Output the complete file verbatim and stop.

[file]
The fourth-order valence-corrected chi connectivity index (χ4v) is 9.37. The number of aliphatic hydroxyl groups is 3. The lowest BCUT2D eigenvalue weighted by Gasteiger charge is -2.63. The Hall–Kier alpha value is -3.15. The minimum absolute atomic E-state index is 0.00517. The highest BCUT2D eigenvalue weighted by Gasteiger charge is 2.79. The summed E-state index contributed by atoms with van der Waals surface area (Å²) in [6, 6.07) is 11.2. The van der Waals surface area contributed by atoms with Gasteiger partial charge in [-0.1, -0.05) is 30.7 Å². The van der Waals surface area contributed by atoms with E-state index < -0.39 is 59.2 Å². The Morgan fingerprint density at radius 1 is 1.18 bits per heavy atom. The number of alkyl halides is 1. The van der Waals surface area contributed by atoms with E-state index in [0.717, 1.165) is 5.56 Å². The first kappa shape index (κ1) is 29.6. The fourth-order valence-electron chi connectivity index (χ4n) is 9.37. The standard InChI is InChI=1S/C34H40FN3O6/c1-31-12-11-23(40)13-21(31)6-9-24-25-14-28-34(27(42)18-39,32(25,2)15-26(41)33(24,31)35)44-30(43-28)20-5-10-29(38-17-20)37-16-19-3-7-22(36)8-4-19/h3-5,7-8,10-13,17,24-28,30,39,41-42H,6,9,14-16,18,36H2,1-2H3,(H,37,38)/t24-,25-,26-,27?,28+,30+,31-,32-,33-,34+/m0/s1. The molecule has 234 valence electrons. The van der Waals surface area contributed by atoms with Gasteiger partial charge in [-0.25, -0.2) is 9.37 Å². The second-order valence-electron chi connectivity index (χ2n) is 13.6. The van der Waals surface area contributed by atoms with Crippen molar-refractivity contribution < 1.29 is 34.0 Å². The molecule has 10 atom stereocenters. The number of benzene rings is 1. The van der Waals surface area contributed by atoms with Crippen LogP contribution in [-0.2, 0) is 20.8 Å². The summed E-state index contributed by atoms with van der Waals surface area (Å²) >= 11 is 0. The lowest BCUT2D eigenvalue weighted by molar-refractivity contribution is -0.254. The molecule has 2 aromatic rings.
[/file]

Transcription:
The fourth-order valence-corrected chi connectivity index (χ4v) is 9.37. The number of aliphatic hydroxyl groups is 3. The lowest BCUT2D eigenvalue weighted by Gasteiger charge is -2.63. The Hall–Kier alpha value is -3.15. The minimum absolute atomic E-state index is 0.00517. The highest BCUT2D eigenvalue weighted by Gasteiger charge is 2.79. The summed E-state index contributed by atoms with van der Waals surface area (Å²) in [6, 6.07) is 11.2. The van der Waals surface area contributed by atoms with Gasteiger partial charge in [-0.1, -0.05) is 30.7 Å². The van der Waals surface area contributed by atoms with E-state index < -0.39 is 59.2 Å². The Morgan fingerprint density at radius 1 is 1.18 bits per heavy atom. The number of alkyl halides is 1. The van der Waals surface area contributed by atoms with E-state index in [0.717, 1.165) is 5.56 Å². The first kappa shape index (κ1) is 29.6. The fourth-order valence-electron chi connectivity index (χ4n) is 9.37. The standard InChI is InChI=1S/C34H40FN3O6/c1-31-12-11-23(40)13-21(31)6-9-24-25-14-28-34(27(42)18-39,32(25,2)15-26(41)33(24,31)35)44-30(43-28)20-5-10-29(38-17-20)37-16-19-3-7-22(36)8-4-19/h3-5,7-8,10-13,17,24-28,30,39,41-42H,6,9,14-16,18,36H2,1-2H3,(H,37,38)/t24-,25-,26-,27?,28+,30+,31-,32-,33-,34+/m0/s1. The molecule has 234 valence electrons. The van der Waals surface area contributed by atoms with Gasteiger partial charge in [-0.25, -0.2) is 9.37 Å². The second-order valence-electron chi connectivity index (χ2n) is 13.6. The van der Waals surface area contributed by atoms with Crippen molar-refractivity contribution < 1.29 is 34.0 Å². The molecule has 10 atom stereocenters. The number of benzene rings is 1. The van der Waals surface area contributed by atoms with Crippen LogP contribution in [-0.2, 0) is 20.8 Å². The summed E-state index contributed by atoms with van der Waals surface area (Å²) >= 11 is 0. The lowest BCUT2D eigenvalue weighted by molar-refractivity contribution is -0.254. The molecule has 2 aromatic rings.